Project description:In this study, we analyzed transcriptome gene expression microarray, epigenomic miRNA microarray and methylome sequencing data simultaneously in PBMs from 5 high hip BMD subjects and 5 low hip BMD subjects. Through integrating the transcriptomic and epigenomic data, firstly we identified BMD-related genetic factors, including 9 protein coding genes and 2 miRNAs, of which 3 genes (FAM50A, ZNF473 and TMEM55B) and one miRNA (hsa-mir-4291) showed the consistent association evidence from both gene expression and methylation data, and 3 genes (TMEM55B, RNF40 and ALDOA) were confirmed in the meta-analysis of 7 GWAS samples and GEnetic Factors for OSteoporosis consortium (GEFOS-2) GWAS results. Secondly in network analysis we identified an interaction network module with 12 genes and 11 miRNAs including AKT1, STAT3, STAT5A, FLT3, hsa-mir-141 and hsa-mir-34a which have been associated with BMD in previous studies. This module revealed the crosstalk among miRNAs, mRNAs and DNA methylation and showed four potential regulatory patterns of gene expression to influence the BMD status, including regulation by gene methylation, by miRNA and its methylation, by transcription factors and co-regulation by miRNA and gene methylation. In conclusion, the integration of multiple layers of omics can yield more in-depth results than analysis of individual omics data respectively. Integrative analysis from transcriptomics and epigenomic data improves our ability to identify causal genetic factors, and more importantly uncover functional regulation pattern of multi-omics for osteoporosis etiology. 5 high hip BMD subjects and 5 low hip BMD subjects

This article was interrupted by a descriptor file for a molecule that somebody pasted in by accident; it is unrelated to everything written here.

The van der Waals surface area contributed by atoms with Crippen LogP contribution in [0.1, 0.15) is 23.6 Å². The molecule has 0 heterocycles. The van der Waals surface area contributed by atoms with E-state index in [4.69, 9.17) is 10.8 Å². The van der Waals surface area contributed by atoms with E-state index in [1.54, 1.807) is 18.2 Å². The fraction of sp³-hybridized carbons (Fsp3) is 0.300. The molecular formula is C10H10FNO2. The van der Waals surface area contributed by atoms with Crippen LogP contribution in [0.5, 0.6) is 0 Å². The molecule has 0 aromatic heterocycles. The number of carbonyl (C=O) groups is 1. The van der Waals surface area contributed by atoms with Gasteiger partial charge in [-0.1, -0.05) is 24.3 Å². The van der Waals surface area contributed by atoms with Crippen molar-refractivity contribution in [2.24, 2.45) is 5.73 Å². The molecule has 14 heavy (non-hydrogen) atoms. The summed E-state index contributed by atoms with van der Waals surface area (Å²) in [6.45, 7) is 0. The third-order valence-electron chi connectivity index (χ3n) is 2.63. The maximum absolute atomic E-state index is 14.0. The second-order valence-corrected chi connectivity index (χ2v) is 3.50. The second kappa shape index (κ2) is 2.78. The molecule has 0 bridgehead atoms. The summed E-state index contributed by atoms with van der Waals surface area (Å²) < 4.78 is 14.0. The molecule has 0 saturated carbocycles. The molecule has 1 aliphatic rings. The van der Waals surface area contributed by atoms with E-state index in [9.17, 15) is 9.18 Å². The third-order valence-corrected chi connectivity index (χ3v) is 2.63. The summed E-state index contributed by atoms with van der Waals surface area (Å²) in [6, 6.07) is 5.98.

Project description:Background: Even though much progress has been made in the understanding of the molecular nature of glioma, the survival rates of patients affected of this tumour have not changed significantly during these years. Thus, a deeper understanding of this malignancy is still needed in order to predict its outcome and improve patient treatment. Here, we report that VAV1, a GDP/GTP exchange factor for Rho/Rac proteins with oncogenic potential that is involved in the regulation of cytoskeletal dynamics and cell migration. Methodology/Principal Findings: VAV1 is overexpressed in 32 patients diagnosed with high-grade glioma. Such overexpression is linked to the parallel upregulation of a number of genes coding for proteins also involved in cell invasion- and migration-related processes. Unexpectedly, immunohistochemical experiments revealed that VAV1 is not expressed in glioma cells. Instead, VAV1 is found in non-tumoral astrocyte-like cells that are located either peritumoraly or perivascularly, suggesting that its expression is linked to synergistic signalling cross-talk between cancer and infiltrating cells. Conclusions/Significance: Interestingly, we show that the pattern of expression of VAV1 is a good prognostic factor to unveil populations of high-grade glioma patients with different survival and progression free survival rates. 1. Oligonucleotide microarray analyses Total RNAs were extracted using the Triazol reagent (Life Technologies, Gaithersburg, MD, USA) and purified with the RNeasy Mini kit (Qiagen, Valencia, CA, USA). The integrity of RNA samples obtained was assessed using the 2100 Bioanalyzer (Agilent, Palo Alto, CA, USA). Double-stranded cDNAs and biotinylated cRNAs were synthesized using a T7-polyT primer and the BioArray RNA labelling Kit (Enzo Farningdale, NY, USA), respectively. Labelled RNAs were then fragmented and hybridised to HU-133A oligonucleotide arrays (Affymetrix, Santa Clara, CA, USA) according to standard Affymetrix protocols. After hybridization and washes, arrays were scanned using the Gene Array Scanner (Affymetrix), and the expression value for each probe set calculated using the MAS 5.0 software (Affymetrix). All examples had a scaling factor lower than threefold and 3’/5’ of GAPDH probe set <2.5. Gene levels were transformed to base two logarithms. A median normalization approach was applied. Only genes with al least three “present” calls across all samples were selected. All these steps were done at the Genomics and Proteomics Unit of the “Centro de Investigación del Cáncer, Salamanca”. 2. Microarray data analyses To visualize clusters of genes with similar expression patterns, we used a hierarchical clustering method (Cluster and TreeView software) based on the average-linkage method with the centred correlation metric . A multidimensional scaling method (BRB Arrays Tools version 3.0) was also utilized by using Euclidean distance criteria . Supervised learning was used to identify genes with statistically significant changes in expression among different classes by using the Significant Analysis of Microarrays (SAM) algorithm . All data were permuted over 100 cycles by using the two-class (unpaired) and multi-class response format. Significant genes were selected based on the lowest false discovery ratio (between 0.6 and 0.9). In addition, nonparametric tests such as Wilcoxon rank sum test and Kruskal-Wallis test to compare more than two unpaired group were also used (SPSS 18, SPSS Inc). 3. Functional annotation of microarray data Probe sets showing significant expression change were functionally annotated and grouped according to biological function criteria using GeneOntology biological process descriptions. The functional analysis to identify the most relevant biological mechanism, pathways and functional categories in gene dada sets was generated using the Ingenuity Pathway software (Ingenuity Systems, Mountain View, CA, USA) available in the web (www.ingenuity.com) . A functional network was considered significant when it fulfilled the following criteria: i) to have a minimal score of 15; ii) to have a minimum of 20 direct functional interactions among the network members. 4. Quantitative reverse transcription-PCR Total RNA was quantified in a RNA 6000 Nano Chip (Agilent Technologies) and quantitative PCR performed using the QuantiTect SYBR Green RT–PCR kit (Qiagen). To quantify VAV1 mRNA levels, we used two different sets of probes: PAIR A (5’-AAC AAC GGG AGG TTC ACC CT-3’ and 5’-GGT CCC TCA TGG CAT CCA-3’) and PAIR B (5’-AGC CAT TGG ACC CTT TCT ACG-3’ and 5’-GCC ATG GAC ATA GGG CTT CA-3’). Amplifications were performed using the iCycler apparatus (Bio-Rad Laboratories, California, USA). Analyses of data were done using the iCycler iQ Optical System Software, version 3.0a (Bio-Rad Laboratories). Primers to GAPDH were used as intersample normalizing controls. Variations in expression of VAV1 mRNA were represented as the mean value of the fold change respect the VAV1 expression levels detected in sample #19209 with both pairs of oligonucleotide primers. 5. Immunohistochemical analyses The VAV1 antibody was generated in rabbits using a synthetic peptide and purified by affinity chromatography in Bustelo’s laboratory. This antibody recognizes VAV1 proteins from humans and mice but it does not recognize other VAV family members (unpublished data). For immunostaining, tissue sections were washed thrice with Xylene and once with 100% ethanol, rehydrated by sequential changes in 80%, 70%, and 50% ethanol and a final incubation in phosphate-buffered saline (PBS). Each rehydrating step involved 3 min incubations with the indicated solutions. Endogenous peroxidases were quenched by the addition of a 3% H2O2 solution in methanol for 30 min at room temperature (RT). Tissue sections were subsequently washed twice with PBS. Antigen retrieval was performed by incubation in 1 mM EDTA for 30 min at 37°C. The slides were washed twice in PBS and blocked in blocking buffer (Zymed, CA, USA) for 30 min at RT. Specimens were then incubated with the primary antibody (1:250 dilution) in blocking buffer. After an 1 hr incubation at 37°C, slides were washed three times in PBS, incubated with a biotinylated secondary antibody for 30 min at 37°C, washed thrice in PBS, incubated with horseradish peroxidase-streptavidin for 30 min at 37°C, washed three times in PBS, and developed using the AEC substrate (Zymed). Slides were then washed twice in water, counterstained with hematoxilin (Zymed), washed again in water, and mounted with GVA (Zymed). Samples were analyzed by light microscopy and images acquired suing an Axiophot imaging system (Zeiss, Munich, Germany). 6. Fluorescence in situ hybridization analyses FISH experiments were carried out in 40 cases of glioblastoma multiforme (grade IV) positive for VAV1 expression. For this purpose, we performed dual-colour FISH analyses with locus-specific probes for centromere 7 (Abbott Molecualr, Des Plaines) exactly as previously described. Polysomies were defined when more than 10% of the nuclei surveyed contained three or more CEP signals (chromosome-specific FISH probes that hybridize to highly repetitive human satellite DNA sequences, usually located near centromeres). 7. Immunohistochemistry and fluorescence in situ hybridization (FISH) in paraffin-embedded tumours Four um sections were cut from routinely processed paraffin blocks and mounted onto glass slides with a charged coating. Sections were dewaxed in Xylene and then rehydrated using increasing concentrations of alcohol before being rinsed briefly in water. Slides were heated 2 min in 1 mM EDTA (pH 9.0) in a microwavable pressure cooker. After antigen retrieval, slides were incubated 1 h at RT in a moist chamber with a primary antibody diluted in PBS supplemented with 10% foetal calf serum. Slides were incubated for 1 h with fluorochrome-conjugated antibodies to the appropriate IgG isotypes in a moist chamber in the dark. Finally, slides were washed thrice in PBS containing 0.5% Tween 20 three before FISH analysis. 8. Degenerate oligonucleotide primed-polymerase chain reaction (DOP-PCR) analyses After the staining of tissue sections with VAV1 antibodies (see above), the regions of the tumour were identified, microdissected, and collected using the PALM® microscope system (P.A.L.M. Microlaser Technologies, Munich, Germany). The genomic DNA was extracted as indicated by Isola et al  with modifications to small DNA amounts. Those included the resuspension of the microdissected sections in extraction buffer followed by a digestion with proteinase K (0.6 mg/ml). All samples were resuspended in 10 ul of 10 mM Tris-HCl (pH 7.4) and 0.1 mM EDTA. DOP-PCR amplification was performed in two steps. For the first, low-stringency step, 1 ul of sample was added to 4 ul of buffer A (2.5 ul of 600 uM dNTPs (Roche, Pleasanton, CA), 0.5 ul of 10 uM DOP primer 5’-CCGACTCGAGNNNNNNNATGTGG-3’, where N= A, C, G, or T)  and 1 ul of 5x Sequenase Reaction Buffer (Amersham, Cleveland, OH). Reactions were performed using 5 cycles of 30ºC for 5 min, 37ºC for 2 min, and 96ºC for 2 min, adding 0.65 units of Sequenase in each 30ºC step. The first phase product was then subjected to the second step usin